Wednesday 17 November 2010






My love of bullboars snags is well known. I have been known to beg friends who were doing a weekend trip to Daylesford, to bring me back a Winter's worth. Or nag Furry into taking me away to Spa Country, on the premise of a dirty weekend, when really my hidden agenda is to get my hands on these specialty sausages.

Slow Food Australia says:

THE bull-boar is a beef and pork sausage produced by the Italian-speaking Swiss population of the Victorian goldfields since the 1850s. It is not known why so many Swiss-Italian immigrants chose to settle in and around this area. Certainly there are similarities to the northern Italian and Swiss mountainous regions, and of course language barriers made it important to congregate together. Some Swiss and Italians made their fortune on the goldfields, but the less lucky saw their future in agricultural pursuits, such as wine-making and dairying, as well as using other skills such as stone-masonry. Many agricultural and social activities still survive in today’s community, along with many names of Swiss and Italian origin.
Spices, wine and garlic make bull-boar a distinctive sausage. The recipe is at risk of extinction in the Swiss/Italian population because of the huge investment and time and labour to make a batch of these sausages. To Italian immigrants, it was simply referred to as salsiccie or ‘sausage’.
It was called bull-boar on the goldfields by the English-speaking settlers because it contained both beef and pork in roughly equal proportions, with lean beef and pork that is roughly half fat and lean. The sausage is made with wine in which garlic has steeped and has a sharp, almost ‘high’ taste. It is less fatty than most sausages so can feel slightly dry. It is full of spices such as cinnamon, cloves, nutmeg and allspice, so during cooking it releases an aroma like a meaty hot cross bun.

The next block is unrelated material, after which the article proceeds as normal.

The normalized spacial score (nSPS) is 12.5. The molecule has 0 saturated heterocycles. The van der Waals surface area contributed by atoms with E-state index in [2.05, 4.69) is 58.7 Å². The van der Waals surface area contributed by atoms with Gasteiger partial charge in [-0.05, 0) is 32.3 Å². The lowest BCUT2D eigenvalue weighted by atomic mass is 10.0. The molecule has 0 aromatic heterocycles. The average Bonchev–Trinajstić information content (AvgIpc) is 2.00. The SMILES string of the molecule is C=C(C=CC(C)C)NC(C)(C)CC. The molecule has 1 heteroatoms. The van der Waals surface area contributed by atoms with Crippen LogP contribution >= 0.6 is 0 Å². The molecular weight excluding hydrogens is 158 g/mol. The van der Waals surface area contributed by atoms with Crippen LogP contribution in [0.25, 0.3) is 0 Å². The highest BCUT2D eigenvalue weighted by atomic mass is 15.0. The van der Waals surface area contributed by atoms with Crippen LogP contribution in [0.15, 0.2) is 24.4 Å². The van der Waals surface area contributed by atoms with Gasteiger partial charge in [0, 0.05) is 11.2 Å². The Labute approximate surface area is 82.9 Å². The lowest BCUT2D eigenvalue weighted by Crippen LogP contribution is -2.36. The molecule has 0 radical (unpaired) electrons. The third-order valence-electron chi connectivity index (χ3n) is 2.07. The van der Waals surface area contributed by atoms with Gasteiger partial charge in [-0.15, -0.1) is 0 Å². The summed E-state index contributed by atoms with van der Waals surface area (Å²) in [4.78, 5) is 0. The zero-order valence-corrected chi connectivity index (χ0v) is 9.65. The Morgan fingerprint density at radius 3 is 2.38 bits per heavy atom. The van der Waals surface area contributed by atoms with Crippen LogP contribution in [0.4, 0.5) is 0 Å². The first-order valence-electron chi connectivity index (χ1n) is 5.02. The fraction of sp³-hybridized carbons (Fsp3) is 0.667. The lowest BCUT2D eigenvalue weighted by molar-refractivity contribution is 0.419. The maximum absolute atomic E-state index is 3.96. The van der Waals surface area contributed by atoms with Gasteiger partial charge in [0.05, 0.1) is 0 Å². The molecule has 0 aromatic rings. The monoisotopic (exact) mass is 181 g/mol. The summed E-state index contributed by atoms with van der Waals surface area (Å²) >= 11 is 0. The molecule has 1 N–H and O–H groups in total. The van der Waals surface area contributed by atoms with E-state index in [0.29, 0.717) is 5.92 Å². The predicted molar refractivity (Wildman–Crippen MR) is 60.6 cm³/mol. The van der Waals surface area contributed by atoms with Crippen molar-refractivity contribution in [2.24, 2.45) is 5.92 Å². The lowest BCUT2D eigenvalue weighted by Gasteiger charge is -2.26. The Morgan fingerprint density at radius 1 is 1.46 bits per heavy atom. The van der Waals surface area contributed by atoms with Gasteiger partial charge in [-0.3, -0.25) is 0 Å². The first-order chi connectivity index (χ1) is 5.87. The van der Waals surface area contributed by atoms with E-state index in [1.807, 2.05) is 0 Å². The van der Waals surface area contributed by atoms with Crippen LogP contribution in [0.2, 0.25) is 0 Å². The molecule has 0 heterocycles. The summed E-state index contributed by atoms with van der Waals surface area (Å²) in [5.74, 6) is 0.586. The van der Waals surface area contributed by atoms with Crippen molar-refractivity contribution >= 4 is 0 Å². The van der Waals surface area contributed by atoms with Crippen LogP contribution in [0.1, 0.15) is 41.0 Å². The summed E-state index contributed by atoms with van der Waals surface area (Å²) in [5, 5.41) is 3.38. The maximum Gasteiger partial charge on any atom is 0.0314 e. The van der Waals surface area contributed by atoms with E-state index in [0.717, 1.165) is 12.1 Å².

Every family in the district has their own recipe which are all carefully guarded secrets. In many instances, apart from their family name, it is their last link with their Italian-speaking forebears who settled the area. The traditional way of cooking bull-boars is to drop them into a pot of water and then bring it to simmering point for 10 minutes.
Today, bull-boar sausage is made by a handful of local butchers. There is danger of the name being used to produce inferior product. In Hepburn Springs – a center of Swiss-Italian immigration – an annual festival celebrates local food traditions, including bull-boar sausage.

 All of the above aside, I now no longer have to beg, borrow or steal, to get my hands on 'em.


Steve, of Ozzie's butchery on Mount Waverley, is a Daylesford expat, who has set up an awesome SOLE/SLOW butcher shop in Hamilton Place, Mt Waverley. He will also age steaks to your specs. Try his smallgoods, made and smoked on the premises, and his bacon is AMAZING!!

Stop what you're doing right now and go there!

Ozzies Gourmet Butcher

55 Hamilton Place
Mount Waverley VIC 3149, Australia
(03) 9809 5208